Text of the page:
Our correspondence is voluminous and while it concentrates on woodworking it also contains forays into family, homesteading, world-views, and a host of other rabbit trails.

Until recently Jonas’ work travels were concentrated in the northern Atlantic Ocean as he was an engineer on supply ships providing support for North Sea oil rigs. We who follow him were never short of amusement as he would chronicle amazing woodworking projects using crate wood and similar materials and a sparse tool-kit working in the machine shop of the ship. Though I encouraged him to visit or even move to the Virginia Highlands he was bound to family and job in Scandanavia and the surrounding region. Any trek to North America was simply out of the question.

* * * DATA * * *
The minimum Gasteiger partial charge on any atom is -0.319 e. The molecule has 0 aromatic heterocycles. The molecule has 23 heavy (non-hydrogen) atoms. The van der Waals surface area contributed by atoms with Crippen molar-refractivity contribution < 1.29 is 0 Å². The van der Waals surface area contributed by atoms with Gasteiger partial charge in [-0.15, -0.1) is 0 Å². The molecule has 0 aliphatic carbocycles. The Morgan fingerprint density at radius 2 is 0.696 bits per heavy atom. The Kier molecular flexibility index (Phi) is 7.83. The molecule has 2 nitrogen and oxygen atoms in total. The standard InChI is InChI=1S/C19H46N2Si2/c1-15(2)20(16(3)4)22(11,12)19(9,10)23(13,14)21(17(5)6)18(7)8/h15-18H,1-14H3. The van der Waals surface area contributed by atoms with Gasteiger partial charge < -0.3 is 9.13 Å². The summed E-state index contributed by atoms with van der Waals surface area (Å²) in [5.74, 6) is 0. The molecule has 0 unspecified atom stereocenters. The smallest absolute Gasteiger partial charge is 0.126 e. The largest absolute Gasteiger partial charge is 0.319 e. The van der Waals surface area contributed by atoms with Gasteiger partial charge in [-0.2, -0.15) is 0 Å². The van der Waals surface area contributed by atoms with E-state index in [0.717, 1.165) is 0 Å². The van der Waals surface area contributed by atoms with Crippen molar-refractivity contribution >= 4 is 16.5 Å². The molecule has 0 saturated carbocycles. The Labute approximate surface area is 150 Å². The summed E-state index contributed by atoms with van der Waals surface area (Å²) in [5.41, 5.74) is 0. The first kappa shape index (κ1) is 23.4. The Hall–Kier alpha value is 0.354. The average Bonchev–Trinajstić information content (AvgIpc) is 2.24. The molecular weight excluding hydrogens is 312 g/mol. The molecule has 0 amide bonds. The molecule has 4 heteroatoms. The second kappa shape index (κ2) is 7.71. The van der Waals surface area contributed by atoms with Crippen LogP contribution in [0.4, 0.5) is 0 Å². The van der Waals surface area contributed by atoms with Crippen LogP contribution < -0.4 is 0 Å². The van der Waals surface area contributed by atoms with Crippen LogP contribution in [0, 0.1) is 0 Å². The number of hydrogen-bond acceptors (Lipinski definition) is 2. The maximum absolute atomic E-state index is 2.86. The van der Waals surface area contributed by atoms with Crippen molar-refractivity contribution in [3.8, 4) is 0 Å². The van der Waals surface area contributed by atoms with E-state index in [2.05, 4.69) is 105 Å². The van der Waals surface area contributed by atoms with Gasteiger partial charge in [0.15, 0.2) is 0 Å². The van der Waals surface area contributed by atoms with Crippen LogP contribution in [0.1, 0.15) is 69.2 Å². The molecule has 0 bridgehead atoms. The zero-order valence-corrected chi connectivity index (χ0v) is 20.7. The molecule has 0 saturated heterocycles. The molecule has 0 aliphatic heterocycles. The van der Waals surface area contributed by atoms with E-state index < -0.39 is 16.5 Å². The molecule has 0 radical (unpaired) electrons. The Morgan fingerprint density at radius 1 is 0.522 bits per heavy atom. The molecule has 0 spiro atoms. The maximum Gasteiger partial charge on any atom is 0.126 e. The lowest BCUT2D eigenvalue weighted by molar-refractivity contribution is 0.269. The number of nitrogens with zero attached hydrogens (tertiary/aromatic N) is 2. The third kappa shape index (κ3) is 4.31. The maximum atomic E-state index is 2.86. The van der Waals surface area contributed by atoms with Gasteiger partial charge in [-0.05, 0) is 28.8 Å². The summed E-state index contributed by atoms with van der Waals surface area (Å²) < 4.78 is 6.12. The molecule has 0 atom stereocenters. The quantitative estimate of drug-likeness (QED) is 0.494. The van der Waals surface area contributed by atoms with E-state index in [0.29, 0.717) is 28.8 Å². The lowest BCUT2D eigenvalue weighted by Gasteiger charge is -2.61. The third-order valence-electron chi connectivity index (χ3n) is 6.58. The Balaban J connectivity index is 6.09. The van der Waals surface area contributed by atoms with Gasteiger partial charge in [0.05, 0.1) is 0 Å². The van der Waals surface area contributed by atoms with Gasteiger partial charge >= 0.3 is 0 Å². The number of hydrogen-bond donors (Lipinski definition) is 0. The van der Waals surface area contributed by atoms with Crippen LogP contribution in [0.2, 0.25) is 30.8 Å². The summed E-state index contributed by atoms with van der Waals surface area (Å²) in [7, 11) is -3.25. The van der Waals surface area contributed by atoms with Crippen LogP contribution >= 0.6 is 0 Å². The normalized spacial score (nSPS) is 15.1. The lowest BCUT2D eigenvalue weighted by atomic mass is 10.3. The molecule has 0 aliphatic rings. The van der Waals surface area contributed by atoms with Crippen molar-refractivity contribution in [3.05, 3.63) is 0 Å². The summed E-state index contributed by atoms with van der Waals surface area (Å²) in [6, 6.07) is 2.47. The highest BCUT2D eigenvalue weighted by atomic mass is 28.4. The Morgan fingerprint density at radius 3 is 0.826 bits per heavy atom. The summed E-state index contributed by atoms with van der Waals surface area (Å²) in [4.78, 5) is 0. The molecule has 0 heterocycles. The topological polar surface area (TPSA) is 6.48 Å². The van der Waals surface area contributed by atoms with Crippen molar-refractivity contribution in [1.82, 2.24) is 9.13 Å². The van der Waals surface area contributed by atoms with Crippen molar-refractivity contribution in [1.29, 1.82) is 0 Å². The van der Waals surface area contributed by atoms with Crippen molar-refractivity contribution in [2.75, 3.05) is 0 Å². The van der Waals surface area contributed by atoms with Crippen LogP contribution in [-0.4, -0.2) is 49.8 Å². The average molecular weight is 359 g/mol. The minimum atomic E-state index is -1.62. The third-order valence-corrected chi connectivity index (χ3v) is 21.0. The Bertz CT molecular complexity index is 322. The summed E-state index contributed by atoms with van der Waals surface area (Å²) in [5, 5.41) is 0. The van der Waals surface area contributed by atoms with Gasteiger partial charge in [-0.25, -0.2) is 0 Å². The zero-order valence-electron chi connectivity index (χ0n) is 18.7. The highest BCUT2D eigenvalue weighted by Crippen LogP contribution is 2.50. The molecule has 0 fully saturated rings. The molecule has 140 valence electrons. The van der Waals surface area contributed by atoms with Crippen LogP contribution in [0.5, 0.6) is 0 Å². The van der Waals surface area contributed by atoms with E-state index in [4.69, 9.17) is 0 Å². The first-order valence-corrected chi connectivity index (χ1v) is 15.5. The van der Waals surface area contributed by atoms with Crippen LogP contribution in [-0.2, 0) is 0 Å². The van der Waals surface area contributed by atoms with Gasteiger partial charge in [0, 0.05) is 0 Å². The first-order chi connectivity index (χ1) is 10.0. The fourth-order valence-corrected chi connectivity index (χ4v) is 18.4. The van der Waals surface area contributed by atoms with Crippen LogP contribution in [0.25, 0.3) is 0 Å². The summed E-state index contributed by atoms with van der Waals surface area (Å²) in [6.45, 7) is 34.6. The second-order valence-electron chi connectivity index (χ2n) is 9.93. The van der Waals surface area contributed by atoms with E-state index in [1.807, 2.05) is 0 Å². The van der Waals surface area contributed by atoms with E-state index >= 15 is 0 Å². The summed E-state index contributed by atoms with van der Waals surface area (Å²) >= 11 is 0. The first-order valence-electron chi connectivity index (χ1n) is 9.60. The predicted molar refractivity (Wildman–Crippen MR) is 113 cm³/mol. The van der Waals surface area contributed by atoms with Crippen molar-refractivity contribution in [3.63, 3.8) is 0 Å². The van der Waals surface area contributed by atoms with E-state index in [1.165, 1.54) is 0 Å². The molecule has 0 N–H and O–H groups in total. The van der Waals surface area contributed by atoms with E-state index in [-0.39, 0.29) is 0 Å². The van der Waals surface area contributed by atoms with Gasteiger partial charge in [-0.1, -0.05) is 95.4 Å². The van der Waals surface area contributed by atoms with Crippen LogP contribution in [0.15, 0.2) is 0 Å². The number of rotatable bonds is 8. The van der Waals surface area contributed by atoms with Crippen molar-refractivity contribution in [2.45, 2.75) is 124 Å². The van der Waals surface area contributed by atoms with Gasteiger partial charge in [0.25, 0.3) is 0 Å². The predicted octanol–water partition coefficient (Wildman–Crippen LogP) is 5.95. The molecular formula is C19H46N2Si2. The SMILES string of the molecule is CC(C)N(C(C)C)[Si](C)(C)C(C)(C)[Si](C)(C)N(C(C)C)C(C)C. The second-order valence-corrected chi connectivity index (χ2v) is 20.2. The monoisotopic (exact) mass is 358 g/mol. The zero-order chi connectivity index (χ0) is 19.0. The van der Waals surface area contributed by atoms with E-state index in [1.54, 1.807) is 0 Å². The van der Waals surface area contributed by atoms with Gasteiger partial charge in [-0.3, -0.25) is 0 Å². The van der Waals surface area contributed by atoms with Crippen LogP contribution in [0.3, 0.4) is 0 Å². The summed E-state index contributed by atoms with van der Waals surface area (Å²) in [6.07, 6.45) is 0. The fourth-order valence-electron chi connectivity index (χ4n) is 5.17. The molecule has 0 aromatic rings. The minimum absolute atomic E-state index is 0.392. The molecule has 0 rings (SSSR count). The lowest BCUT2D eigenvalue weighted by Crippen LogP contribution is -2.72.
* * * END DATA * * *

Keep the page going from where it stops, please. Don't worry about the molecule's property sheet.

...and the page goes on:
Recently all of that changed. About three months ago Jonas excitedly informed me of a job change, moving from utilitarian North Atlantic supply ships to become the Chief Engineer on a heritage Norwegian sailing vessel.

And, that ship makes an Atlantic circumnavigation every year, stopping in Norfolk, Virginia. With great anticipation we marked the calendar and planned to meet in person on his ship. We finally did so last week.

As I was approaching the berth where the ship was docked I wondered if I would recognize it. Of that there turned out to be no doubt. The ship is striking in appearance, and the giant Norwegian flag allowed me to find it effortlessly. I strode up the aluminum gangplank and a minute later the beaming face I recognized from his blog approached me and we greeted each other warmly.